By Alex Tsai
Native students and their allies marched in Wednesday’s Walk to Rename in support of renaming buildings and streets honoring Junipero Serra on campus.
The students convened in the courtyard outside of Serra house in Stern Hall and walked down Galvez Mall to President Marc Tessier-Lavigne’s office in the Main Quad, where they presented letters of discontent to administrators.
“To the window… to the wall… no more Serra Mall!” marchers chanted.
In an open letter co-signed by a coalition of “concerned Native students,” members of the Native community requested that the administration recognize that “the constant veneration of those in the past who mistreated [their] ancestors must cease” through Stanford’s renaming of buildings and streets commemorating Serra.
Serra, a Catholic missionary, colonized California for Spain in the 18th century and created the California mission system, which had severe impacts on Native communities in the area.
“The naming of buildings and streets after those who tried to eradicate our culture serves only to venerate the oppressors,” the protesters’ letter reads.
According to the students, the march grew out of discontent with inaction and lack of communication from the committee the University assembled early in 2016 to consider the Serra renaming issue. The Daily reported earlier this fall that the committee’s mandate has shifted since its creation, in what the group’s chair described as an effort to speed along an unexpectedly difficult process.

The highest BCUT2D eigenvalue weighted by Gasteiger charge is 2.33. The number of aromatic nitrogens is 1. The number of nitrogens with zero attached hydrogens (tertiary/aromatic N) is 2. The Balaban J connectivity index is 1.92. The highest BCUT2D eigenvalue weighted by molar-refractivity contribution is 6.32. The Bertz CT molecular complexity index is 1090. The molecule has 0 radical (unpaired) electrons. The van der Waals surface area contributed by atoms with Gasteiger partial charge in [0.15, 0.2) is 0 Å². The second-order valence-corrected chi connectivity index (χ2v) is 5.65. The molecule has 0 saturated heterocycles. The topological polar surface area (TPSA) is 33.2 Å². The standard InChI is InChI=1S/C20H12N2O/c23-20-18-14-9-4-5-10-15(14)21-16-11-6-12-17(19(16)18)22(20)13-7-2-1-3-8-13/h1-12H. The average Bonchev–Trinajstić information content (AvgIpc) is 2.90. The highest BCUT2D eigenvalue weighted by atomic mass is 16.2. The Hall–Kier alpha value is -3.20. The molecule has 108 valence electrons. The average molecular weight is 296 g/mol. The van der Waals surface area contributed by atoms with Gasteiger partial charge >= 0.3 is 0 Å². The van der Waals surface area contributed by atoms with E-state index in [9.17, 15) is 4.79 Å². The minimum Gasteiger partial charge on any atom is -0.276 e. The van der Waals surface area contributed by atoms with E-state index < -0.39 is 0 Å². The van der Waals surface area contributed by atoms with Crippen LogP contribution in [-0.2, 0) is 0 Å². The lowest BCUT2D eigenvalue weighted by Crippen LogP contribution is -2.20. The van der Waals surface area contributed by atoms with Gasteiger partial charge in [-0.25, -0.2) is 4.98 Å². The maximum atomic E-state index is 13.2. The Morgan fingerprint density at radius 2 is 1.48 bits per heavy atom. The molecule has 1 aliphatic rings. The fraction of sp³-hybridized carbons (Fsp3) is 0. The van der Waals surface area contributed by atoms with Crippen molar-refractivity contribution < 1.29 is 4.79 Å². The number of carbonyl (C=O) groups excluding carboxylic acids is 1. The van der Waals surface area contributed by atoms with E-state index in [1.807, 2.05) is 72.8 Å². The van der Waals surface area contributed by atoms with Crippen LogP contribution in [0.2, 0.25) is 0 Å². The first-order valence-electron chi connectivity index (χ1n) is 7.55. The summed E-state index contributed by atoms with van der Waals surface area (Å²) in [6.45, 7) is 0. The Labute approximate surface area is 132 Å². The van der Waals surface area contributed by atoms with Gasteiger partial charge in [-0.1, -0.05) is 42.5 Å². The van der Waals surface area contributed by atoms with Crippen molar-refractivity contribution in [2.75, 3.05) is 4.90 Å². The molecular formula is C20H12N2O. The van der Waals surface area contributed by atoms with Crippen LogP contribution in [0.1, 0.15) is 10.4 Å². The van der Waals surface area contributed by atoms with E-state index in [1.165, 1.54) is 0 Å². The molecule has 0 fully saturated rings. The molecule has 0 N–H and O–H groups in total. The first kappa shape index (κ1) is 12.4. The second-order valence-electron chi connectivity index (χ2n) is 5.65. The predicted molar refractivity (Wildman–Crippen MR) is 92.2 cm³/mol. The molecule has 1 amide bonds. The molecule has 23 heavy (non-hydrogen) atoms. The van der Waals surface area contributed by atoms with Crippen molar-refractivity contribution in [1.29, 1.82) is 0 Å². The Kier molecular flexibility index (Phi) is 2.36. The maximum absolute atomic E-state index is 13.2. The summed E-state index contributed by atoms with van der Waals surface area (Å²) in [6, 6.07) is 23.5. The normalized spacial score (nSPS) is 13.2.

“The renaming committee created to discuss Serra’s rightful place on Stanford’s campus has been repeatedly delayed and now no longer seeks to form a recommendation on the street and three campus buildings named after Junipero Serra,” the letter explained.
The committee is now only formulating general principles for renaming. It expects to finish its work by the end of the quarter, according to committee chair and Donald J. McLachlan Professor of History Emeritus David Kennedy.
Kiki Velez ’21 attended the march at the urging of Tyra Nicolay ’21, a resident of Muwekma and active member of the Native American community at Stanford.
Velez expressed her empathy for the Native community.
“I realized showing support for a community that’s marginalized on campus is really important to me because I come from a Hispanic background,” she said. “If there were a building named after a conquistador, someone who had conquered Mexico and slaughtered my relatives, I would want people to show up.”
Velez was pleased by the turnout of around 40 students and said that observers on campus seemed receptive to the protest.
“There was a lot of interest,” she said. “There were a lot of people Snapchatting and filming the march, and it seemed like people were pretty supportive.”
“Anytime a community feels marginalized on campus, I feel like that’s an issue we should all address,” she added.
Contact Alex Tsai at aotsai ‘at’ stanford.edu.